From there, we moved on to The Grayston Unity, around 10 minutes walk away, bang opposite the splendid Victorian Town Hall. The bar, which opened what seems a lifetime ago, but only back in May 2016, was pretty busy with the usual eclectic mix of people, and we had another pleasant stop over here. The fact that with a capacity of just 18 this is the smallest licensed music venue in the country never fails to impress visitors to the town. You may have noticed that I haven't really mentioned many particular beers; to be honest, we were that busy talking that I have forgotten what we were drinking!

We bade our farewells to the Grayston, and just over 5 minutes later, we were at the Victorian Craft Beer Cafe, the bar that started off the transformation of the Halifax beer scene a few years ago. As usual, there was an excellent selection of beers on both cask and tap. It was busy, and as usual there were plenty of people I knew on both sides of the bar. The Victorian went down well with both Alex and Chris, but after a pretty quick half, it was time to move on.

A few minutes walk away, we arrived at the Alexandra, but for the first time since we had met at the Three Pigeons, we sat down, grabbing some of the comfy seats situated by the window and enjoying our beers in comfort. Next door beckoned, and we landed at the Lantern, which was heaving as there was a set by former Inspiral Carpets' singer Tom Hingley in the downstairs bar, which sounded pretty good, so we hung around for a few songs and enjoyed our halves.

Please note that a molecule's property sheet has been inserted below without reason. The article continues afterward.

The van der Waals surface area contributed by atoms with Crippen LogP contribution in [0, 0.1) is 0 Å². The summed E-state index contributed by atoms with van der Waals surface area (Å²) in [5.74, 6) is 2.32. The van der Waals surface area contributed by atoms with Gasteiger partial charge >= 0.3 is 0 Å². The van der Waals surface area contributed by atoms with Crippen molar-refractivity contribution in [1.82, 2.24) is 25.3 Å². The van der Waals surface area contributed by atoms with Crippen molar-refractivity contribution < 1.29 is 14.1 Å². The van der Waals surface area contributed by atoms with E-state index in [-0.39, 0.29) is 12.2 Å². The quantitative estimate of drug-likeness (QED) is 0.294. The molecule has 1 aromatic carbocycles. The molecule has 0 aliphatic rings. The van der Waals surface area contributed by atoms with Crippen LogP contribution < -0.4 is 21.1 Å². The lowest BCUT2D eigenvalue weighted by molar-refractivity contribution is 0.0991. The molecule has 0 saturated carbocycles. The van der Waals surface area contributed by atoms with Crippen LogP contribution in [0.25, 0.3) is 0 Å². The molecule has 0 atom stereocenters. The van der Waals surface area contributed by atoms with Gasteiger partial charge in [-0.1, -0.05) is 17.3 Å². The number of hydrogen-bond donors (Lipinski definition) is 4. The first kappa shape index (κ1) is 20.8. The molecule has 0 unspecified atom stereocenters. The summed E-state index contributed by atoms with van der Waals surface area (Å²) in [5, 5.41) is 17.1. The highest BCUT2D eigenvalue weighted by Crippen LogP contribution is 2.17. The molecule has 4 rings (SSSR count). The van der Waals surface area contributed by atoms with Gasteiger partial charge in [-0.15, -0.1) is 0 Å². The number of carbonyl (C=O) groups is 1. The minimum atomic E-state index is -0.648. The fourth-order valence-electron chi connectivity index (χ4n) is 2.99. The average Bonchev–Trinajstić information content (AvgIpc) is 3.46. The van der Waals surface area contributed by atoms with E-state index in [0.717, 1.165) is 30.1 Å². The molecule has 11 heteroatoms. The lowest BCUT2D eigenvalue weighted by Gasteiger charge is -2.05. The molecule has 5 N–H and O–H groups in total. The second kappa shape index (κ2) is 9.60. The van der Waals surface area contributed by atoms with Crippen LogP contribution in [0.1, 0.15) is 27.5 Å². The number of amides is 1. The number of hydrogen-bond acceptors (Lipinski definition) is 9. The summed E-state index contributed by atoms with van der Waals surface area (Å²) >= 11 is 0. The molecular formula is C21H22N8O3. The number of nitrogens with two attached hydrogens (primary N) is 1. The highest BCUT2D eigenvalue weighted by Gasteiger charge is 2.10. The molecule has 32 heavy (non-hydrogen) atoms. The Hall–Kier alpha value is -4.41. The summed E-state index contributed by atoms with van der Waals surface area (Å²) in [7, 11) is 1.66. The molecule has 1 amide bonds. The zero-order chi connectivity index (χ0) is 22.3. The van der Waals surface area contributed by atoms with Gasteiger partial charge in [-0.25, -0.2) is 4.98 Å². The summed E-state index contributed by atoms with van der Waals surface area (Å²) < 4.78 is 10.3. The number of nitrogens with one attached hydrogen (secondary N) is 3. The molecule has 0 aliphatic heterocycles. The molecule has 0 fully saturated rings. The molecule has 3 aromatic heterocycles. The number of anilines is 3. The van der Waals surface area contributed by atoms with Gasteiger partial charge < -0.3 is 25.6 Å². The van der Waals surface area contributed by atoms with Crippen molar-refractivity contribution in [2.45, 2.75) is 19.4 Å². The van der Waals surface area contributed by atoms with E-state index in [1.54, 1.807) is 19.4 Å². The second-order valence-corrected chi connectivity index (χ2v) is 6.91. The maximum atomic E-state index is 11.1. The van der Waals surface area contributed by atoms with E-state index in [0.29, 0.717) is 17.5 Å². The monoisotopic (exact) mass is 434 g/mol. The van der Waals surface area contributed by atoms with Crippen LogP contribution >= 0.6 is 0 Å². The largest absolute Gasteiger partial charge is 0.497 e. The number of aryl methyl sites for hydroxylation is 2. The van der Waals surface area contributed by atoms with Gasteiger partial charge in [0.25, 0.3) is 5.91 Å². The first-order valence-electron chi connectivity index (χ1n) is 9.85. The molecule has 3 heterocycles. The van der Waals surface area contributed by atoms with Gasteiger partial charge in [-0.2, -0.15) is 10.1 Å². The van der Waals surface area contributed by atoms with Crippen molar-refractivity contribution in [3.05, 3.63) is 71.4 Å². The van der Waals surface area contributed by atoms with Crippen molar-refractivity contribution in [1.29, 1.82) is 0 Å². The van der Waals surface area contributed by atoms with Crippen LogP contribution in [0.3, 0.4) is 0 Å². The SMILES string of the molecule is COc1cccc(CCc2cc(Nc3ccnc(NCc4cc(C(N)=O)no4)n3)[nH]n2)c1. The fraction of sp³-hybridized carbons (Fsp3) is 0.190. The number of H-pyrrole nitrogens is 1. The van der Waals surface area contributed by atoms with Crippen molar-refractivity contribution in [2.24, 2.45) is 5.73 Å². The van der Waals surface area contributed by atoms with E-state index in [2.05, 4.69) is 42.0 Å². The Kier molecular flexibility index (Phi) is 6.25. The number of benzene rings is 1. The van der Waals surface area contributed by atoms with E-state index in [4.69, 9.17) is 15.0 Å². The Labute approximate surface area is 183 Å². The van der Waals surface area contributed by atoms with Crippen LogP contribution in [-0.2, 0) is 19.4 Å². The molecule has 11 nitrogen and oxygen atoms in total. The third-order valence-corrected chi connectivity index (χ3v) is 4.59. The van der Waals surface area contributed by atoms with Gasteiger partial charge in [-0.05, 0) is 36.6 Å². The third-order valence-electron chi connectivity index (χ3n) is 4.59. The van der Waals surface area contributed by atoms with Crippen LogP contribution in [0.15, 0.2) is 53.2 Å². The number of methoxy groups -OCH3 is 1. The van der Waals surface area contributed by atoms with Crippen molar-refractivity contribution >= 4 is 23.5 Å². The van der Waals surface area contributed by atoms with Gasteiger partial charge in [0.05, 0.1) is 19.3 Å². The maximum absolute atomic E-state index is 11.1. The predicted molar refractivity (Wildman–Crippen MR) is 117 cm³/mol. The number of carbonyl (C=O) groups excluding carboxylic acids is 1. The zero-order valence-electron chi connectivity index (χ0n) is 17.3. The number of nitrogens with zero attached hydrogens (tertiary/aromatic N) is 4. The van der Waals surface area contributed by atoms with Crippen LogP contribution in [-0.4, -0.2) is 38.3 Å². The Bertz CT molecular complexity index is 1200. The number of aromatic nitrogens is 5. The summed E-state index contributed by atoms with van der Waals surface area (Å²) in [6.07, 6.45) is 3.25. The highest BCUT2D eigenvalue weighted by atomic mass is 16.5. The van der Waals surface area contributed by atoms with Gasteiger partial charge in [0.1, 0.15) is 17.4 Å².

It was time for our final port of call, which was KĂžbenhavn, and here we opted for pints after an afternoon of restraint. The bar was fairly busy, as the time had moved on to Saturday evening. We reflected on what had been a most enjoyable afternoon with good beer and conversation, and after a short while, we walked down to the station where I bade the lads farewell as they needed to get their train back across the Pennines.

And as they departed, I thought that had we had more time we could have visited more places. Other than the Three Pigeons and the Stod Fold it was all pretty close together. To make it more comprehensive you could start at the Cross Keys at Siddal, then go down to the Shears at Paris Gates and then go to the Three Pigeons. Likewise, you could move on to the Ring O'Bells by Halifax Minster after the Pigeons before going to the Square Chapel.

But that's for another time....
Great company...Alex, aka Quosh, and Chris....

Follow me on twitter: @realalemusic


Popular posts from this blog

The Best Buffet Bar None....